Carbon Dioxide Removal (CDR) projects are becoming increasingly important as we work to combat the climate crisis. These methods, which can be grouped into three categories - biological carbon removal, ocean-based carbon removal, and geological carbon removal - all aim to remove carbon dioxide from the atmosphere and store it in a safe and stable form. In this article, we'll take a look at each of these categories in more detail, and explore the different methods that fall under them.
Biological Carbon Removal
Biological carbon removal methods involve using plants and other organisms to remove carbon dioxide from the atmosphere. These methods include:
- Afforestation and reforestation: This involves planting trees in areas that were previously without forests. Trees absorb carbon dioxide as they grow, and store it in their wood, leaves and roots.
- Carbon farming and soil carbon sequestration: This involves using farming practices that promote the growth of healthy soils, which can store more carbon. This can include techniques such as cover cropping, conservation tillage, agroforestry, and regenerative grazing.
- Agroforestry: This involves integrating trees into agricultural systems to provide multiple benefits, including carbon sequestration.
Ocean-based Carbon Removal
Ocean-based carbon removal methods involve using the ocean to remove carbon dioxide from the atmosphere. These methods include:
- Blue carbon: This involves protecting and restoring coastal ecosystems such as mangroves, salt marshes, and seagrass beds, which are highly efficient at capturing and storing carbon.
- Ocean fertilisation: This involves adding nutrients to the ocean to encourage the growth of phytoplankton, which absorb carbon dioxide through photosynthesis.
- Ocean alkalinity enhancement: This involves adding substances such as lime or crushed silicate rocks to the ocean to make it more alkaline, which can promote the storage of carbon in the deep ocean.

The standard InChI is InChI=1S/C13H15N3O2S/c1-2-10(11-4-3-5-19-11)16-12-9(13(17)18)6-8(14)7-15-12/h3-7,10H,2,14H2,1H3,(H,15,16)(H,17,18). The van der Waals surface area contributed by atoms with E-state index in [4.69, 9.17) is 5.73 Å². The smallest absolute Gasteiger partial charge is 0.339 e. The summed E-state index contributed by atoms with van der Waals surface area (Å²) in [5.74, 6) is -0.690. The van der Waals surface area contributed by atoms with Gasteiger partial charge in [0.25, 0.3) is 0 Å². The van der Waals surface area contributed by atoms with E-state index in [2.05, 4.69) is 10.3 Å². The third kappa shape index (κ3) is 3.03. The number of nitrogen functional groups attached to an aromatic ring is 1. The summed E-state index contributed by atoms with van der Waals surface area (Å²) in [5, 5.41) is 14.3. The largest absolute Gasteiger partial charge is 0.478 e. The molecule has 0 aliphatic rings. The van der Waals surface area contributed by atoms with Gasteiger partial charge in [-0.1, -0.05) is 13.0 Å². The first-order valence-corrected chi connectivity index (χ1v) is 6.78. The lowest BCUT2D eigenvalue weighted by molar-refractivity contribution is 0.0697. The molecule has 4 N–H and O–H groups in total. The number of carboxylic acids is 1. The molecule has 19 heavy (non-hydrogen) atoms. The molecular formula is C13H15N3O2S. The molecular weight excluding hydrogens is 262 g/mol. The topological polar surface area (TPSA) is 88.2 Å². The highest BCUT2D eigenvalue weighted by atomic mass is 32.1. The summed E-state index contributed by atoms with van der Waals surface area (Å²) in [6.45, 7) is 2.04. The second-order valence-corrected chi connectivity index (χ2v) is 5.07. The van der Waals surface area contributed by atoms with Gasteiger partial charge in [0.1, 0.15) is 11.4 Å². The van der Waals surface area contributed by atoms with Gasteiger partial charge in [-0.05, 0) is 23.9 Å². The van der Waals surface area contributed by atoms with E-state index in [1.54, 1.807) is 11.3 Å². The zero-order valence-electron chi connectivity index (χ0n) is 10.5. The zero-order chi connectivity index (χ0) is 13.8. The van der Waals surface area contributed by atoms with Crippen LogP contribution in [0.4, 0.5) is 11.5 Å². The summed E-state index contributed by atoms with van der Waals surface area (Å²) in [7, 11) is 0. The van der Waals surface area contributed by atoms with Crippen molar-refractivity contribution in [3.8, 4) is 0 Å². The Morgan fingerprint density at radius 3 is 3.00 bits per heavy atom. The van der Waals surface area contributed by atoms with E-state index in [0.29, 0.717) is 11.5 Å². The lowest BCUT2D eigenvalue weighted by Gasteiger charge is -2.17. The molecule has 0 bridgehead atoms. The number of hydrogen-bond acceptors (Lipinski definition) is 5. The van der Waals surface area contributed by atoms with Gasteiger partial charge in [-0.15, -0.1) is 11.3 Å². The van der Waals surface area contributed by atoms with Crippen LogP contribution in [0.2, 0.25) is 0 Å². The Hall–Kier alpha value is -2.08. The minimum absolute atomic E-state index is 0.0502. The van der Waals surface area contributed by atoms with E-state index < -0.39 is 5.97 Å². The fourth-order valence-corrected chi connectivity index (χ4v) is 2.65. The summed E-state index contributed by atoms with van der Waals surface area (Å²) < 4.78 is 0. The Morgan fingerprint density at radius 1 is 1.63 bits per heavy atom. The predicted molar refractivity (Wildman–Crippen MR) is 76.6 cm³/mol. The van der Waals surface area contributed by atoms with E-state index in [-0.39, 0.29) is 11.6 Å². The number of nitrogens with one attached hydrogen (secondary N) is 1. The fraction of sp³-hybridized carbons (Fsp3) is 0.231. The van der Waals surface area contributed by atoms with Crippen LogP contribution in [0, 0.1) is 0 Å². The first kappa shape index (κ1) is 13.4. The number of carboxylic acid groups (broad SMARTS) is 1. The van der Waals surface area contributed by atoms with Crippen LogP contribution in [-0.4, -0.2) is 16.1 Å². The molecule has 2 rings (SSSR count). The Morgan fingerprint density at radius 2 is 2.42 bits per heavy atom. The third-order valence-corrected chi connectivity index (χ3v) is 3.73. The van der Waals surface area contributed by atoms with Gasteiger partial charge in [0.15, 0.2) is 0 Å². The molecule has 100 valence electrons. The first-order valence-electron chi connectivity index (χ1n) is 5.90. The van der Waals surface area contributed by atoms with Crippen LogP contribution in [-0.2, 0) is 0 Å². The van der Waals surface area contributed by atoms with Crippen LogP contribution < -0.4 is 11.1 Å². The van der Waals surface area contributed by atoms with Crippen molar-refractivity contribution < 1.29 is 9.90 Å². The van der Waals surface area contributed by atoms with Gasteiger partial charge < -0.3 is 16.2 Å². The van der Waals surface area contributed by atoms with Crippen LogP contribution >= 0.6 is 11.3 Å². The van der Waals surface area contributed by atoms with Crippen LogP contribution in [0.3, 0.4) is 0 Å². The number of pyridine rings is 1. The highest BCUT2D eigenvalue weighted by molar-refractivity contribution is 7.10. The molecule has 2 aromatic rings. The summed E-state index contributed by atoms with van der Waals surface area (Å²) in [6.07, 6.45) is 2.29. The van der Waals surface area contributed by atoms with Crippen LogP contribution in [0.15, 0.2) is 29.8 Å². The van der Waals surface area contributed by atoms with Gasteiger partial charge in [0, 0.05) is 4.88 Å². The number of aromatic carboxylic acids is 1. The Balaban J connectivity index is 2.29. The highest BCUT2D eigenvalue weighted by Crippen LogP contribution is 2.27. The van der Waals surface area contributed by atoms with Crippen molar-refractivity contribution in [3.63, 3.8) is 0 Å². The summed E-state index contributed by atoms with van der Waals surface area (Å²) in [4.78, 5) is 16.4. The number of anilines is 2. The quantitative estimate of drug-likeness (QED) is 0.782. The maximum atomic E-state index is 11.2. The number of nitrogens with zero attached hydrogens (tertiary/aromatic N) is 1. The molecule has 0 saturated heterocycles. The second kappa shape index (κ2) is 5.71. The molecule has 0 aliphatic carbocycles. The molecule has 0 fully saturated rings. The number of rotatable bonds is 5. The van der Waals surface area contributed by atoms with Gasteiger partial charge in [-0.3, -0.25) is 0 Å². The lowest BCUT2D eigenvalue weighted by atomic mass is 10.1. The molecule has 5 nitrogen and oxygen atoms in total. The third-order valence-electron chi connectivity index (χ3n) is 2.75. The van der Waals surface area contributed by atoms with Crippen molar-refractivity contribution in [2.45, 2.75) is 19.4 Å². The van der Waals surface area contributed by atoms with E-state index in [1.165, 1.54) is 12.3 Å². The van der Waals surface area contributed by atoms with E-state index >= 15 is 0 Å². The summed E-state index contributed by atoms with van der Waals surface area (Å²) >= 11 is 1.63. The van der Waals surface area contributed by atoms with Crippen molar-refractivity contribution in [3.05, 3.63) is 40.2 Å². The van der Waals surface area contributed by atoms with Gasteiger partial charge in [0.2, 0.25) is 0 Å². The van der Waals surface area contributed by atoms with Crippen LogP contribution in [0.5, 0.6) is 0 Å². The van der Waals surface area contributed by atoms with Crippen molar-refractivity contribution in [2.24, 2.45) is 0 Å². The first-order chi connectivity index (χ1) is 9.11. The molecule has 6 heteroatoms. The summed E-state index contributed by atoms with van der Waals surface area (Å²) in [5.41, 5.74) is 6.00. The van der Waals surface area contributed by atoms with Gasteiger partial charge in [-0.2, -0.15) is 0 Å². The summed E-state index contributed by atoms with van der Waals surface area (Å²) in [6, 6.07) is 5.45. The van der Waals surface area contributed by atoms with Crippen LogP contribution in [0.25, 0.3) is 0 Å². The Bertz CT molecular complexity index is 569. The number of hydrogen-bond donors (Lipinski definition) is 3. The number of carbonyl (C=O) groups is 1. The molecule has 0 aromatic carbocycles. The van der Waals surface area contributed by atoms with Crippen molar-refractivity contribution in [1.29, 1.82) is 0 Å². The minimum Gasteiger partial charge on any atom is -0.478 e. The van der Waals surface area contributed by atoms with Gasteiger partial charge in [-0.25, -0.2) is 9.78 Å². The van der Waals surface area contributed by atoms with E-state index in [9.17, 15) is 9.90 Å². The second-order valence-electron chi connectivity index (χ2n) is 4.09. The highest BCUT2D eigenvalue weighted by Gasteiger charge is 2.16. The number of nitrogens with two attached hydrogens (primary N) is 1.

- Kelp sinking: This involves cultivating kelp and allowing it to sink to the deep ocean seafloor where it can sequester carbon for centuries.
Geological Carbon Removal
Geological carbon removal methods involve storing carbon dioxide underground, for example in depleted oil and gas reservoirs or in deep saline aquifers. These methods include:
- Enhanced weathering: This involves using natural processes to speed up the weathering of silicate rocks, like olivine, which can remove carbon dioxide from the atmosphere.
- Carbon mineralization: This involves converting carbon dioxide into solid minerals such as calcite or magnesite.
- Direct air capture and storage: This involves capturing carbon dioxide directly from the air and storing it underground.
- Bioenergy with carbon capture and storage (BECCS): This involves growing energy crops such as switchgrass, willow or poplar, burning them to generate electricity, and capturing and storing the resulting carbon dioxide emissions.
- Biooil and biochar production and storage: This involves creating liquid biofuels or charcoal-like materials through the pyrolysis of biomass. These materials can be stored underground, preventing the carbon they contain from returning to the atmosphere.
All these methods are currently under research, some of them are still in their early stages, while others are being tested and implemented at small scale. Each method has its own advantages, disadvantages and challenges. However, with continued research and investment, these CDR methods have the potential to play a significant role in helping to reduce and remove carbon from the atmosphere.
- "Carbon Dioxide Removal" https://www.climate.gov/news-features/understanding-climate/climate-change-atmospheric-carbon-dioxide
- "Biochar" https://www.biochar-international.org/biochar
- "In-depth Q&A: The IPCC’s sixth assessment on how to tackle climate change" - https://www.carbonbrief.org/in-depth-qa-the-ipccs-sixth-assessment-on-how-to-tackle-climate-change/
- "Bioenergy with Carbon Capture and Storage" - https://www.iea.org/reports/bioenergy-with-carbon-capture-and-storage
- "An exceptional introduction to agroforestry" - https://www.worldagroforestry.org/blog/2022/07/18/exceptional-introduction-agroforestry